Tag Archives: Native American issues

A Native American Novel

Yearly, my county library chooses a book for “Everybody Reads” month in February and schedules multiple related events, including an evening with the author as speaker. This year’s selection was unusually good.

There ThereThere There by Tommy Orange

My rating: 5 of 5 stars

This novel tells of several Urban Indians whose lives converge in a pow wow in Oakland, CA. A thoroughly modern story, yet roots of the past appear in the Prologue. I was especially intrigued by the section, “Urbanity.” Instead of showing separation between city and rural, reservation life, the section presents unity: “An Urban Indian belongs to the city, and cities belong to the earth. . . . The process that brings anything to its current form–chemical, synthetic, technological, or otherwise–doesn’t make the product not a product of the living earth” (11).

At first each chapter felt like a random vignette. Gradually an overlap of detail became apparent. The pace continued to quicken till it was a page turner at the end.

The meaning of “there” changed throughout, for me culminating at the end, emphasizing the identity formation that was a struggle for some of the characters.

This novel is told from multiple perspectives. While each adds information, many show the same scene from a different perspective, a much more satisfying use of the technique. The number of characters with issues avoided becoming a soap opera. I have yet to put my finger on the source of this success, but success it was. Problems did not dominate, though they were present. There were also vivid moments of strength.

Getting to “know” so many characters, with rather short vignettes, left me amazed at how well I felt I knew them. The idea of being a person behind masks is made explicit in the tales of Tony Loneman; however, it is stated in the Javier Martas quotation in the headnote to Part I: “How can I not know today your face tomorrow, the face that is there already or is being forged beneath the face you show me or beneath the mask you are wearing, and which you will only show me when I am least expecting it”(13). I’m left feeling I should reread to see how it applies to others.

The ending, so often a problem, is here quite successful. It is motivated by all that has gone before; it is believable; it is satisfyingly ambiguous with hints of the future.

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Reading History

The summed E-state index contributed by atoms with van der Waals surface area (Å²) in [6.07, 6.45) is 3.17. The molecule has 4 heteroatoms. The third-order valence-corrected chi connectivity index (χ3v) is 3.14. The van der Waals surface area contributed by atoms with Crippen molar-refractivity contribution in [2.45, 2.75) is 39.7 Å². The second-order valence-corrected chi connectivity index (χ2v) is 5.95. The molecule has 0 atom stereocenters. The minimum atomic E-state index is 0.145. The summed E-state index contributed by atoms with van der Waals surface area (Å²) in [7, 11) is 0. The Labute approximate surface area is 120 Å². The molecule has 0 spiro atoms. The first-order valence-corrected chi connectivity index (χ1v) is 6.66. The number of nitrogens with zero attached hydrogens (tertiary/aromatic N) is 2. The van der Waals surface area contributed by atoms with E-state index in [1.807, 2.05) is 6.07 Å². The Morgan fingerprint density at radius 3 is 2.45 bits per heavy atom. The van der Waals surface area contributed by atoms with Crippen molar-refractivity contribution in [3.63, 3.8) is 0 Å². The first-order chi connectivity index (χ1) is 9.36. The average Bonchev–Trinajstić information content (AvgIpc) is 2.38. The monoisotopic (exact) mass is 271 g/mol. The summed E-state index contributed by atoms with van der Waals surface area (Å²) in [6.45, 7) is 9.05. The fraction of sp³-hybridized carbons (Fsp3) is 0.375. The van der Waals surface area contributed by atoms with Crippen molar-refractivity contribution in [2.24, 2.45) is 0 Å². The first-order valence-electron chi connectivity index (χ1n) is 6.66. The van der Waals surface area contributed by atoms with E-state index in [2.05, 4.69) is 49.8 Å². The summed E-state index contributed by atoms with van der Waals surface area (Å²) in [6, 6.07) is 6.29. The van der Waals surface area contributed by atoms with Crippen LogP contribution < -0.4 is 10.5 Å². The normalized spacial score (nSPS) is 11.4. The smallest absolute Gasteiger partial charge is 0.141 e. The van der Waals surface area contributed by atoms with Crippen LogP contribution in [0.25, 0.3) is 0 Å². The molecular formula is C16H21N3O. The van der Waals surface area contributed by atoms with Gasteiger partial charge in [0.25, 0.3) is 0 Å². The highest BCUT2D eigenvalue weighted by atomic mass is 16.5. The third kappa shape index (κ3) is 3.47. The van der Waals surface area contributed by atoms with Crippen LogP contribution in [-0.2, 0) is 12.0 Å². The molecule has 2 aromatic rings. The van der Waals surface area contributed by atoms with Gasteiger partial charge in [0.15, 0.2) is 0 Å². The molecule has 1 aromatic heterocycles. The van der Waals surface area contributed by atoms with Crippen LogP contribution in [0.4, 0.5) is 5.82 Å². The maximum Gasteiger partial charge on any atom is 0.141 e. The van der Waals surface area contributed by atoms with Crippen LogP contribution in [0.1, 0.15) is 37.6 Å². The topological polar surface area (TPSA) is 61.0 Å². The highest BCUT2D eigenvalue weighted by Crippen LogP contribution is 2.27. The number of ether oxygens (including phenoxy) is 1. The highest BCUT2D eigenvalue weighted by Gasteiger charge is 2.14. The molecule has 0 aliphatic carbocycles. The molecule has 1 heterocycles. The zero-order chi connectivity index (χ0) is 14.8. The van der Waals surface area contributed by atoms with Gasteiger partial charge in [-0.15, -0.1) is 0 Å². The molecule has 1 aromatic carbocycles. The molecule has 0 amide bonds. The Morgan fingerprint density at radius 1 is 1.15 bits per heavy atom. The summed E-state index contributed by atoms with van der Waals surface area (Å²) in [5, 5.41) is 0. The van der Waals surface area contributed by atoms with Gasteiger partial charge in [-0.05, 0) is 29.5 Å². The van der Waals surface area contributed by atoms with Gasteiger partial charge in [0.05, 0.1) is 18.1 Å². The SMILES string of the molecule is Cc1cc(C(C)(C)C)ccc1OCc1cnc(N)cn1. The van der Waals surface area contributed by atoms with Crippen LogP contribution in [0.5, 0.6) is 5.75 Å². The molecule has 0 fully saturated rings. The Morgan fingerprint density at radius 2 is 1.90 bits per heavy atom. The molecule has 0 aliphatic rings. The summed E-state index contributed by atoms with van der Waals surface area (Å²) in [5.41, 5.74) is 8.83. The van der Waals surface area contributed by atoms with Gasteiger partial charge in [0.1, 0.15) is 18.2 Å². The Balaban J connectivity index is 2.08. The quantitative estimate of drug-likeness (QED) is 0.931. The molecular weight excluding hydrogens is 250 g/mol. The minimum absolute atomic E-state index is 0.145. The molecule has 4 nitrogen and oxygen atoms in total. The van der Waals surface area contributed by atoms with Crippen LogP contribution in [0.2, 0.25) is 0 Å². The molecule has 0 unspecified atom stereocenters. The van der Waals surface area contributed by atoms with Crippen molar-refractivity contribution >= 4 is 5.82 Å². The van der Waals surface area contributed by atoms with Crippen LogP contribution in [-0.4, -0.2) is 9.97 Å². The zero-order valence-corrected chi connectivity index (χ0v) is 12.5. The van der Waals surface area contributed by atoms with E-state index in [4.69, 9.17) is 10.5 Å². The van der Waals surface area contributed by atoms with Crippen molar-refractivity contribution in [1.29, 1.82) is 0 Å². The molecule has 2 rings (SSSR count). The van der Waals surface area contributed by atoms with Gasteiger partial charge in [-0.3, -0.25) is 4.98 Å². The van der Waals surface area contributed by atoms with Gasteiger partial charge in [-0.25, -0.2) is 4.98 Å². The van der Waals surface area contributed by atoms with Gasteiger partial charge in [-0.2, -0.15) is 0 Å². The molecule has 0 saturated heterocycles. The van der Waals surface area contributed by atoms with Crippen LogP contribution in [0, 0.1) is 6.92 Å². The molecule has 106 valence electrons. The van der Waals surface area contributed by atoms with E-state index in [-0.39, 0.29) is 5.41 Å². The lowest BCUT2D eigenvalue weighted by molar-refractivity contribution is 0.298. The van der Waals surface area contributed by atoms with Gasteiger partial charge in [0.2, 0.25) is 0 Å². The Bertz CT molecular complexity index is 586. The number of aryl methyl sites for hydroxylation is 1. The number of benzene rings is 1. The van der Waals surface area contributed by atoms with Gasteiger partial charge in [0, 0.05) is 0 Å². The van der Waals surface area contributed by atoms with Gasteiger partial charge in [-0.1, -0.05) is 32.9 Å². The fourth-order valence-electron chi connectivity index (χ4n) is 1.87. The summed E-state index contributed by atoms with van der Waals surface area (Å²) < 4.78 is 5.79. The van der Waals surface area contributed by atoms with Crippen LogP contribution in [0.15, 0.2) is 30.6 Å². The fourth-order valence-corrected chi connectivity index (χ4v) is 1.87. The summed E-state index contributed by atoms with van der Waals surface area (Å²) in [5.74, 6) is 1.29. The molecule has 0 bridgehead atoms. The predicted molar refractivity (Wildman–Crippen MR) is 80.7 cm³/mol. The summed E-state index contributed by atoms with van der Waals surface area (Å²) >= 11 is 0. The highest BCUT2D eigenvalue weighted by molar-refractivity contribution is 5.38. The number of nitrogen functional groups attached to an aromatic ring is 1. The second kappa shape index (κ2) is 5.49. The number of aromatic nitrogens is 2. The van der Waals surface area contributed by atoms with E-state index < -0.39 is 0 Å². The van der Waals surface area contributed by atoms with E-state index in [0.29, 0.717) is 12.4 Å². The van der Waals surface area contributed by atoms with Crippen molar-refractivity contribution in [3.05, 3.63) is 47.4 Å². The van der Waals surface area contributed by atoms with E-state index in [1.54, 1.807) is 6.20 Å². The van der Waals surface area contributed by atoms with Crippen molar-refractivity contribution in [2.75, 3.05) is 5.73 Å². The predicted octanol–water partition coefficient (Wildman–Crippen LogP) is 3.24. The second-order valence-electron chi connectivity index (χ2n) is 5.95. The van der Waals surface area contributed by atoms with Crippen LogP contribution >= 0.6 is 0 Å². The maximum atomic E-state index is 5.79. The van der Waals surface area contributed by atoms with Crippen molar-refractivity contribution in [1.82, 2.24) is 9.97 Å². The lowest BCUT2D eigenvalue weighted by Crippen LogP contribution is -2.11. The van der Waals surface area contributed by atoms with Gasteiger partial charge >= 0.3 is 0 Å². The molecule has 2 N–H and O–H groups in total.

Our History Is the Future: Standing Rock versus the Dakota Access Pipeline, and the Long Tradition of Indigenous ResistanceOur History Is the Future: Standing Rock versus the Dakota Access Pipeline, and the Long Tradition of Indigenous Resistance by Nick Estes

My rating: 5 of 5 stars

This book reoriented my thinking about what I thought I knew, revealed an international aspect I had not known, and made me more hopeful for the future than I have been in quite a while.

This book belongs to the genre represented by Howard Zinn’s Peoples’ History, histories written not from the perspective of the dominant. So, as one mostly aware of traditional tellings of Anglo-Indian relations, I was exposed to a Native telling and interpretation of Indian wars and treaties and land grabs. In this version, killing off the buffalo is about more than greed; it is about choking a people to extinction by taking away their food supply. It is about ending a land promise in a treaty that was premised on “as long as the buffalo shall roam.” Damming rivers became a way to remove arable land and force an impoverished relocation.

And stereotypes were challenged: “My ancestors were tribal historians, writers, intellectuals, and fierce Indigenous nationalists at a time when Indians weren’t supposed to be anything but drunk, stupid, or dead” (12).

I had heard the phrase “sovereign nation” earlier in a talk by a Native historian but not grasped its full meaning. It was explored in Estes’ long chapter, “Internationalism.” That history traced the ongoing process from implied national identity in treaty making (treaties are made between nations), through diminishment when US government shifted from treaty making with nations to managing individuals, and on to the UN declaration of the rights of Indigenous peoples.

I am always interested in the significance of a title, and this one was particularly enigmatic. One hint appears in this statement: “There is no separation between past and present, meaning that an alternative future is also determined by our understanding of our past” (14).

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